Connecting and communicating just got a whole lot better for young people on the Autism Spectrum with the recent launch of the Different Journeys website https://differentjourneysasd.com/   which was developed with  the support of the Footmen Foundation.

Recognising the lack of suitable social situations available for their own teenage children, parents Mel and Merrin decided to take matters into their own hands and set up a social group for high functioning ASD teenagers, they called Different Journeys.  Stephen Shore coined the phrase, “If you’ve met one person with Autism, you’ve met one person with Autism”.  Different Journeys is reflective of this because each and everyone’s journey with Autism Spectrum Disorder (ASD) is different. No two journeys are the same because no one individual is the same.

Club Kilsyth was eager to be involved in the venture and their private function Canterbury Room has become the regular venue for the teenagers to socialise, dine, play games (free WiFi is available)  and share their common interests every third Sunday of each month.

Different Journeys has now expanded to include an 18+ group who meet on the second Tuesday each month at the same location. As with the teenagers, it’s a great opportunity to get together over a meal with other like -minded people. The bringing of ipads and similar devices is welcomed and WiFi is available so the young adults can play games and share the latest info.

And of course the regular Kahoots quiz at both events is always very popular.

Different Journeys mission is ‘to empower young people with ASD by providing them with a social platform that fosters an environment for them to create positive connections, feeling of inclusion, and linking families with services and support!’

Different Journeys is run under the auspices of Interchange Outer East.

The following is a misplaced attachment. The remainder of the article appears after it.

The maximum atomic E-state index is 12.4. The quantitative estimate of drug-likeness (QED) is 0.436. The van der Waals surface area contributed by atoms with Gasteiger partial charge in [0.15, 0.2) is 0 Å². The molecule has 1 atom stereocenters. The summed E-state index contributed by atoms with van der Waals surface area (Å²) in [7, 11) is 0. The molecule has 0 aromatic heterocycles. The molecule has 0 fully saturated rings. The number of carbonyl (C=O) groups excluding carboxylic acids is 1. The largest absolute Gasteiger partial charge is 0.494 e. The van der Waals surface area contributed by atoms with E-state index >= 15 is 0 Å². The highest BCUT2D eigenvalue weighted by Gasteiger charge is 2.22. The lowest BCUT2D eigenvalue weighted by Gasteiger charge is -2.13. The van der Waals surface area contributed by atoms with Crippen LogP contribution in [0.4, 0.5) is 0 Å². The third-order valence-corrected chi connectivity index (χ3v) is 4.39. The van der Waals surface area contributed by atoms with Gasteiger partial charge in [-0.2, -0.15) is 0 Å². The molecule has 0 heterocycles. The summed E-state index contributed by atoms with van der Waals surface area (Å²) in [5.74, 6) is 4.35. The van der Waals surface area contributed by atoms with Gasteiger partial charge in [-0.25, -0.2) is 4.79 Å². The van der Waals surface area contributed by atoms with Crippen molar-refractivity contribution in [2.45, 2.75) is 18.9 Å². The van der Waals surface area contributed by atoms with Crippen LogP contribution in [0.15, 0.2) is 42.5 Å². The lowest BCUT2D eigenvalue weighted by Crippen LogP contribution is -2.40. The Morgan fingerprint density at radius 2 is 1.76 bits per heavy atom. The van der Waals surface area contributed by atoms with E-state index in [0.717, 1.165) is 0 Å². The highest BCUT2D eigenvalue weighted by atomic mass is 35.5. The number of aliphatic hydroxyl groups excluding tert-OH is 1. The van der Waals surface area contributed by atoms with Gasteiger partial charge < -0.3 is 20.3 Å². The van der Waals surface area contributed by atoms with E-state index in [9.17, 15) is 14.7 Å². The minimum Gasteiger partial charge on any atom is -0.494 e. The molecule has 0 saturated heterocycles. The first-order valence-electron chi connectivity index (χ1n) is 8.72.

Check out their new website to find out more about what they do and how to be involved https://differentjourneysasd.com/


Yarra Valley kids got to explore the city with IOE Yarraburn office’s first Autism Spectrum Disorder (ASD) camp which was based at Melbourne Discovery in the heart of the CBD.

What a jam packed weekend it was.

The weekend started with a walk to Docklands and a ride on the Melbourne Star. (Leah was very brave and loved looking down!) Back to earth and on to Glow in the Dark Golf which is located in the Docklands Shopping Town. Plus an ice cream of course.

Then a tram ride to Chinatown for lunch, All the kids loved it and happily ate Chinese broccoli. It was Jess’s first time trying dumplings and he loved them.

Following lunch we headed to ACMI in Fed Square where we spent a couple of hours. Everyone really enjoyed it and loved playing the old school games on display.

Next we checked out all the laneway artwork in Hozier lane before finishing off our city explore at the Melbourne State library.

After such a mammoth day of trekking around we headed back to Melbourne Discovery for a movie night and pizza. Their cinema room was great, in spite of our tiredness we even managed to watch half a movie.

Sunday morning it was off to Vic Market where all the kids made a purchase – Leah bought a puppet kookaburra, Jess bought a watch and Lil bought her mum a crystal flower. Hot jam doughnuts there were a special treat.

Keeping up Saturday’s pace we headed to Melbourne Museum where Leah was particularly taken with the dinosaurs.

Last stop for the weekend was San Churros for hot choccies and churros – yum! We also grabbed some sushi for the train home. Another first for Jess and he liked that too.

What a weekend, I’m still knackered but loved it!

Molly Isley (camp Rec Leader)


On Wednesday 16 August, the Victorian Disability Awards ceremony took place at Melbourne’s Federation Square. Interchange Outer East’s Family Camp program – now in its 26th year – had been nominated for an award and had successfully reached the finals in the  Excellence in Promoting Health, Housing and Wellbeing category. I was lucky to attend with Kimberley, IOE Children and Family Services Team Leader, Karen from Family Support and long time IOE members, the Cameron family -Kathy, Ruth, Margo and little Alexandra.